I once heard a radio interview with a successful songwriter, who said that he used to write all his songs while sitting at the piano. This method worked well for him until he had about 15 years’ experience.
Suddenly, the muscle memory in his hands became too powerful. Every time he sat down to compose something new, his fingers would revert to melodic tricks that he’d used before.
In 1993, researcher Anders Ericsson published the results of a study on violin students at a music academy in Berlin. He found that the most accomplished students had accumulated an average of 10,000 hours of practice by the time they were 20 years old.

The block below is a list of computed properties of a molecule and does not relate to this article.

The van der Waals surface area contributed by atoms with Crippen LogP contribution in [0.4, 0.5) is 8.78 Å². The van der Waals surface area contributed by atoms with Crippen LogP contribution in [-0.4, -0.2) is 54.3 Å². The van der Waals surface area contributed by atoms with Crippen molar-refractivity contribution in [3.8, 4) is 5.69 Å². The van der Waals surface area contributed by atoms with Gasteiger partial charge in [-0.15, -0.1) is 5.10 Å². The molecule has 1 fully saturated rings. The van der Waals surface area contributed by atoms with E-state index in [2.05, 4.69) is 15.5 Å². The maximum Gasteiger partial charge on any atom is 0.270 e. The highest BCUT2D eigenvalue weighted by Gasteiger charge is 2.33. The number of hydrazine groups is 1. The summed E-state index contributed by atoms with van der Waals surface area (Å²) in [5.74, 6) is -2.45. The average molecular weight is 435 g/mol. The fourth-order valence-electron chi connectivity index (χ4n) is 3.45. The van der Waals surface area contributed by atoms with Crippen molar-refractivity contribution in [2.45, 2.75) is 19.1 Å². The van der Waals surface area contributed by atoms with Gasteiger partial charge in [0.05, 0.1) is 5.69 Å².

When you’re on your way to spending that much time with your camera, you’ll develop muscle memory, too. That’s partly a good thing. When you can operate your camera instinctively, you can respond more quickly to the scene in front of you. But you also risk repeating yourself in your work, and routinely recreating your past images again and again. If you’ve entered this industry because you’re a creative, you’ll soon feel bored by the repetition.
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